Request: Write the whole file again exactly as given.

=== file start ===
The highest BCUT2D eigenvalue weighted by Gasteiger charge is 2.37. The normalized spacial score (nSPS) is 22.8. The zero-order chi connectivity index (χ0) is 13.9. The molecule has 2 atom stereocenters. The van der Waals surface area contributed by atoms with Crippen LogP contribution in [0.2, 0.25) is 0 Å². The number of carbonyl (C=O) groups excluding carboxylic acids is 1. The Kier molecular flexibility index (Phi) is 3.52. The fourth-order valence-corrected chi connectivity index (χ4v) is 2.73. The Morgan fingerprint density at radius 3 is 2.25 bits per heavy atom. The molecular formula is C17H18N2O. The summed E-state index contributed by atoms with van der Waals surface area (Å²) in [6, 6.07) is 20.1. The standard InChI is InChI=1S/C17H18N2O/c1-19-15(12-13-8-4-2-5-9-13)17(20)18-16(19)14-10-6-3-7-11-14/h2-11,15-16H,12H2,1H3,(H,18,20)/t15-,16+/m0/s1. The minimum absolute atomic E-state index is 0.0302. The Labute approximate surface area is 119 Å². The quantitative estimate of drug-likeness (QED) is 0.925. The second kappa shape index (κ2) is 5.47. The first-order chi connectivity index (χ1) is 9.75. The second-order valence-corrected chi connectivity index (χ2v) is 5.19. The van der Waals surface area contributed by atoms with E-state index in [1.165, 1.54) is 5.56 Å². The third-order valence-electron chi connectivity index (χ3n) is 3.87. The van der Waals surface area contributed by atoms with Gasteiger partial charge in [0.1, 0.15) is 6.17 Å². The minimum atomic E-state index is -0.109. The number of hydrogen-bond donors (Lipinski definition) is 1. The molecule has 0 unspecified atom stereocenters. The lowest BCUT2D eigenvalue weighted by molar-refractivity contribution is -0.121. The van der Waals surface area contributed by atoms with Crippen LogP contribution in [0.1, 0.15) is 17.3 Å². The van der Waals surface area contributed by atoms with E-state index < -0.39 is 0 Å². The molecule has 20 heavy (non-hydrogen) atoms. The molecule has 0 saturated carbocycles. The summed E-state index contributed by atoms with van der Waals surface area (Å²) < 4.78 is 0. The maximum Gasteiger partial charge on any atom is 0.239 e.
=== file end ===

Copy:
The highest BCUT2D eigenvalue weighted by Gasteiger charge is 2.37. The normalized spacial score (nSPS) is 22.8. The zero-order chi connectivity index (χ0) is 13.9. The molecule has 2 atom stereocenters. The van der Waals surface area contributed by atoms with Crippen LogP contribution in [0.2, 0.25) is 0 Å². The number of carbonyl (C=O) groups excluding carboxylic acids is 1. The Kier molecular flexibility index (Phi) is 3.52. The fourth-order valence-corrected chi connectivity index (χ4v) is 2.73. The Morgan fingerprint density at radius 3 is 2.25 bits per heavy atom. The molecular formula is C17H18N2O. The summed E-state index contributed by atoms with van der Waals surface area (Å²) in [6, 6.07) is 20.1. The standard InChI is InChI=1S/C17H18N2O/c1-19-15(12-13-8-4-2-5-9-13)17(20)18-16(19)14-10-6-3-7-11-14/h2-11,15-16H,12H2,1H3,(H,18,20)/t15-,16+/m0/s1. The minimum absolute atomic E-state index is 0.0302. The Labute approximate surface area is 119 Å². The quantitative estimate of drug-likeness (QED) is 0.925. The second kappa shape index (κ2) is 5.47. The first-order chi connectivity index (χ1) is 9.75. The second-order valence-corrected chi connectivity index (χ2v) is 5.19. The van der Waals surface area contributed by atoms with E-state index in [1.165, 1.54) is 5.56 Å². The third-order valence-electron chi connectivity index (χ3n) is 3.87. The van der Waals surface area contributed by atoms with Gasteiger partial charge in [0.1, 0.15) is 6.17 Å². The minimum atomic E-state index is -0.109. The number of hydrogen-bond donors (Lipinski definition) is 1. The molecule has 0 unspecified atom stereocenters. The lowest BCUT2D eigenvalue weighted by molar-refractivity contribution is -0.121. The van der Waals surface area contributed by atoms with Crippen LogP contribution in [0.1, 0.15) is 17.3 Å². The van der Waals surface area contributed by atoms with E-state index < -0.39 is 0 Å². The molecule has 20 heavy (non-hydrogen) atoms. The molecule has 0 saturated carbocycles. The summed E-state index contributed by atoms with van der Waals surface area (Å²) < 4.78 is 0. The maximum Gasteiger partial charge on any atom is 0.239 e.